Wednesday, June 18, 2008


Its all about the trust.

Three S.A. police officers are indicted
Elizabeth Allen:

Three San Antonio police officers were indicted Tuesday afternoon in connection to separate incidents last year, including the alleged sexual assault of a woman in a city park while one officer was in uniform and on duty.

The officers, two of whom have since been terminated, are each accused of abusing their powers, and are among a group of city law enforcers involved in several controversial incidents last year, including the assault of an 18-year-old woman at a community pool and the alleged strip search of about a dozen women and men at a bar, leading to disciplinary measures against those involved.

On Tuesday, Raymond Ramos, 28, was indicted on charges of sexual assault and violation of the civil rights of a 28-year-old woman he is accused of raping in a park last November while on night patrol. A two-year member of the force, Ramos was terminated May 1 and faces up to 22 years in prison if convicted of the charges.

Also, Victor Gonzalez, 36, and Michael Munoz, 33, were indicted in connection to a June 26, 2007, incident involving an 18-year-old whom Gonzalez is accused of soliciting while on patrol on the South Side last June.

Gonzalez faces charges of abuse of official capacity and official oppression, while Munoz was indicted on an official oppression charge. The charges are misdemeanors punishable by up to one year in jail.
Munoz was suspended without pay pending the outcome of the criminal case, while Gonzalez was terminated May 9.

"Anytime there’s an alleged incident like this, we don’t take it lightly,” said Mike Helle, president of the San Antonio Police Officers’ Association, “and whether some people believe it, we do police ourselves.”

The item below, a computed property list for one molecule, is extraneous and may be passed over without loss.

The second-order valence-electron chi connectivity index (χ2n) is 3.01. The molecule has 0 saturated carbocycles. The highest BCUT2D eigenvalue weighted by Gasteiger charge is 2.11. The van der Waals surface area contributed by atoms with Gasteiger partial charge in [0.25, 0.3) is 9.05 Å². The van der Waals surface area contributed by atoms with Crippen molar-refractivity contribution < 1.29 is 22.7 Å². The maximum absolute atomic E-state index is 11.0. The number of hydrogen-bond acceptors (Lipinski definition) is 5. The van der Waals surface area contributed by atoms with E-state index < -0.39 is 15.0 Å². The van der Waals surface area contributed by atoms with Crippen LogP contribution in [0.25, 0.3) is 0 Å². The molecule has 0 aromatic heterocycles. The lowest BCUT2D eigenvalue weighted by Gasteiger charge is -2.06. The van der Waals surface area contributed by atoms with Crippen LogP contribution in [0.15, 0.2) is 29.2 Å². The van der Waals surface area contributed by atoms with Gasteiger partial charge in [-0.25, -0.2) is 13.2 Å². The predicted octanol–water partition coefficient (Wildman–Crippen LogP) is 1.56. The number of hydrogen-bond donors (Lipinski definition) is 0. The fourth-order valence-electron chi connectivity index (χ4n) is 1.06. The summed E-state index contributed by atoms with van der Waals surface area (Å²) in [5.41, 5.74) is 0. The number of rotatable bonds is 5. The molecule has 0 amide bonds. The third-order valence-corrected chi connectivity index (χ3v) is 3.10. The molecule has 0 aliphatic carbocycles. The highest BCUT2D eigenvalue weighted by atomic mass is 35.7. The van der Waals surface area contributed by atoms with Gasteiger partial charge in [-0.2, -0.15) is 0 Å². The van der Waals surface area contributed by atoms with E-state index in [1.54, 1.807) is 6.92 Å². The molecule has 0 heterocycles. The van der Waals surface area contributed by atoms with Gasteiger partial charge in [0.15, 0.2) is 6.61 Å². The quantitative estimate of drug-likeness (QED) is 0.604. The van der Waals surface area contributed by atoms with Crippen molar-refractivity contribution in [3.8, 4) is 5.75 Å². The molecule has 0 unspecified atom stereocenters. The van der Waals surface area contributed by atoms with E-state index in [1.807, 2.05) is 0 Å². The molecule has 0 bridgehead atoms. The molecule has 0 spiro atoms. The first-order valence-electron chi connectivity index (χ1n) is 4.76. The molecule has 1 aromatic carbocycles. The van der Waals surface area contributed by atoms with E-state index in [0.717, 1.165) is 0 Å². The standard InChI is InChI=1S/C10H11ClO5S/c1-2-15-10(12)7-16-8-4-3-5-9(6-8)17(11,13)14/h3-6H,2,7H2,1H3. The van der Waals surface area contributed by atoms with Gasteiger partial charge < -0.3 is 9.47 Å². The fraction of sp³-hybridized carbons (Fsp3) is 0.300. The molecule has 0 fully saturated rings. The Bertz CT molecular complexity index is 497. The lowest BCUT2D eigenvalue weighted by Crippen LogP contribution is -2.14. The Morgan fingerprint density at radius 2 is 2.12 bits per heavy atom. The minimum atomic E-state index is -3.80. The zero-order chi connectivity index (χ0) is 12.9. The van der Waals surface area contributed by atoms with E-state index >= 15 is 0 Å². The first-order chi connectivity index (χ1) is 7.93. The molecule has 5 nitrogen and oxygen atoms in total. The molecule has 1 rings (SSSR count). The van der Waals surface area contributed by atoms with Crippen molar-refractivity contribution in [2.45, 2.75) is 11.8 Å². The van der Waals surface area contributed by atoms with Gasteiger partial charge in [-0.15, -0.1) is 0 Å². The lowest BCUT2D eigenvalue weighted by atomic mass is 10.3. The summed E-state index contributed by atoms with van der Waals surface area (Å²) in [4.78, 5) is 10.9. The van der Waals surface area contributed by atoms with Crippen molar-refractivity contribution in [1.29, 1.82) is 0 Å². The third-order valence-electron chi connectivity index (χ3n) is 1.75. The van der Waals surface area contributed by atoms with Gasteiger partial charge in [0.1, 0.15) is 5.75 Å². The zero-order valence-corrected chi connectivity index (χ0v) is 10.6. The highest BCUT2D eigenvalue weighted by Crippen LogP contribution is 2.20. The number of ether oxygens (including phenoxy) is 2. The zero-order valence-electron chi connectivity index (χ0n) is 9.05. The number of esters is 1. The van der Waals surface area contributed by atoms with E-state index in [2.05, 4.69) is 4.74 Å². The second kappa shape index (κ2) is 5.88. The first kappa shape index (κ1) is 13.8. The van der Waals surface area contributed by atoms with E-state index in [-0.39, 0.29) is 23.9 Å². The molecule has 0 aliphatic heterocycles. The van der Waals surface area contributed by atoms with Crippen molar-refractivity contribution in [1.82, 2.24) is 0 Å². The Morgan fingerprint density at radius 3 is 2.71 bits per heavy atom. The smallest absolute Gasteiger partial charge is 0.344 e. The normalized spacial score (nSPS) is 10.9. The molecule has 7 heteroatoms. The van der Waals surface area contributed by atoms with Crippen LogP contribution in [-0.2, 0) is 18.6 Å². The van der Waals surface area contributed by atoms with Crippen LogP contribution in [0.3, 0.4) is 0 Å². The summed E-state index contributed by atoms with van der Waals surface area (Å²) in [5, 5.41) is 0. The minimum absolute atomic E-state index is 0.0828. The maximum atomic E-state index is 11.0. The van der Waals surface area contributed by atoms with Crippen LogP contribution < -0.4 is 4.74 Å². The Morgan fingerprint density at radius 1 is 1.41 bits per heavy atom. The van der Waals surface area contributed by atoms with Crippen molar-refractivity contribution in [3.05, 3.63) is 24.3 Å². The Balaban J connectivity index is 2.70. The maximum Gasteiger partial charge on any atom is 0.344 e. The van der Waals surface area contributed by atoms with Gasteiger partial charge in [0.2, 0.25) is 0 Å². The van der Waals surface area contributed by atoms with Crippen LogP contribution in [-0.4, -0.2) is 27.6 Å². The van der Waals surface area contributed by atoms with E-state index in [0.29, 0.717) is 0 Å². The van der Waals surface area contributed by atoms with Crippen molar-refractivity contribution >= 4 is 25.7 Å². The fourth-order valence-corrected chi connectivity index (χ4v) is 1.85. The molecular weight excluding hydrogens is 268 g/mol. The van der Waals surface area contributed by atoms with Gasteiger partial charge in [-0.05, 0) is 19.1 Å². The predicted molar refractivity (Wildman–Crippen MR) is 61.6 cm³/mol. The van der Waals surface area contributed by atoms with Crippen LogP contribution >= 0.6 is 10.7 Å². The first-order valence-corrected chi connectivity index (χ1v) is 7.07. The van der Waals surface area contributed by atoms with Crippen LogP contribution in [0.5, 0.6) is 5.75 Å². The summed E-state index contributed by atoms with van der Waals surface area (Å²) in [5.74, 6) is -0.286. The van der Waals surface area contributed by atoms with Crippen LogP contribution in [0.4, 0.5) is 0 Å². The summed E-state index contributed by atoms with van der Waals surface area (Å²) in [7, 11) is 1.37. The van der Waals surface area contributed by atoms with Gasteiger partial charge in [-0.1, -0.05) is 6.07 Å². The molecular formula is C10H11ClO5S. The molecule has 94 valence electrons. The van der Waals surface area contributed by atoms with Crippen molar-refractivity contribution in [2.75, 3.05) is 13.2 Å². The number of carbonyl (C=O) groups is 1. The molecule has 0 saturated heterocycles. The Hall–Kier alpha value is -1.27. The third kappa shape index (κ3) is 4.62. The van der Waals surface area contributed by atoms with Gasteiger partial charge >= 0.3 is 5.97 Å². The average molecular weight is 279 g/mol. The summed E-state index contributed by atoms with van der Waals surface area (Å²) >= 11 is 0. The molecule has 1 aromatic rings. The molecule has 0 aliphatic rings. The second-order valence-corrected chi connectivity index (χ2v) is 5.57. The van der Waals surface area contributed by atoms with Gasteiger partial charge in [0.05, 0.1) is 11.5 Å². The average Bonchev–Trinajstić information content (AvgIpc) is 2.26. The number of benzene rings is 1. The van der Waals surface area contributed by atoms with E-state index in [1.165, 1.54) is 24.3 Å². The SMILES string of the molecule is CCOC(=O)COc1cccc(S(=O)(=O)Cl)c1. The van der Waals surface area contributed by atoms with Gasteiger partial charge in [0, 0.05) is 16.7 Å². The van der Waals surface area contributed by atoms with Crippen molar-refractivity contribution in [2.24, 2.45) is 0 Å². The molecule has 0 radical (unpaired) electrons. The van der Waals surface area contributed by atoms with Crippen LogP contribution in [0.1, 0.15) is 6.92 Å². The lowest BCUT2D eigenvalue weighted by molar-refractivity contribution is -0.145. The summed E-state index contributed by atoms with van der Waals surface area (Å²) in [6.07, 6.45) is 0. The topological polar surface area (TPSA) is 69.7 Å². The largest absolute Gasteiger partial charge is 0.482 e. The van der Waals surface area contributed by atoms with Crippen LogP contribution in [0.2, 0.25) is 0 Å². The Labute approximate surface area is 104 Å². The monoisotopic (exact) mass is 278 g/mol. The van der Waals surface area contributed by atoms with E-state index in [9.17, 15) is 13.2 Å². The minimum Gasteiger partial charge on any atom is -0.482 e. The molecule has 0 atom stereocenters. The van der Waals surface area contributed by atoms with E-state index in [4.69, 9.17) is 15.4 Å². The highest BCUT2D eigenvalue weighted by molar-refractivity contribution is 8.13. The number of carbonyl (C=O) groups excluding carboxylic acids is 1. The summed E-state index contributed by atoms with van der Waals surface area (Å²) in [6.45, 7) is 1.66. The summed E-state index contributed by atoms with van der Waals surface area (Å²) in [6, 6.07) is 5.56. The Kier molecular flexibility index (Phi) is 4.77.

Ramos was arrested about six weeks after the alleged Nov. 11 attack, at Golden Park in the 7800 block of Somerset. While the incident was under investigation -- with officers already on guard because of the case against him and several others involving SAPD officers accused of abusing their powers -- an officer stopped an 18-year-old woman.

That woman, who police said did not want to be arrested on an outstanding warrant, told the officer that the last time police had stopped her, she was released after she performed sexual acts on one officer and his friend. She asked whether a similar arrangement could be made.
Sgt. Gabe Trevino, a police spokesman, said at the time that the officer declined the woman’s offer and took her to jail. That officer then filed a report with the department’s sex crimes investigators, who traced the woman’s claims back to Gonzalez and Munoz. Gonzalez had run the woman’s record on June 26, the investigation showed.

Of the indictments, Helle said, “It’s disappointing. It’s not indicative of the entire police department. We have 2,100 officers and, unfortunately, with these three guys, this occurred.”
According to an affidavit for his arrest, Gonzalez stopped the 18-year-old while she was walking on School Street and asked her if she was a prostitute. When she said no, he asked her if she needed money, and she said she did, adding she was wanted on an arrest warrant.

Gonzalez, who was a six-year member of the force, drove the woman to a park near Riverside Golf Course, where Munoz joined him, the affidavit said. Munoz, a five-year member of the force, was then instructed by Gonzalez to block the park’s entrance and wait for a friend, who the affidavits said paid the woman to perform oral sex on him.

None of the defendants could be reached for comment Tuesday.

Therese Huntzinger, who is representing Munoz and Ramos, said she expects both cases to go to trial.
“So far they’ve been judged by the police chief and the district attorney,” Huntzinger said. “Thank goodness we still have an opportunity for a jury trial on these matters.”

Earlier this year, concerned with keeping the “public trust,” Police Chief William McManus transferred four supervisors from a night shift on the South Side in response to the arrests of the officers, each of whom was also assigned to that shift.

McManus said the transfers of their supervisors -- one lieutenant and three sergeants -- sprang from concerns about their leadership abilities.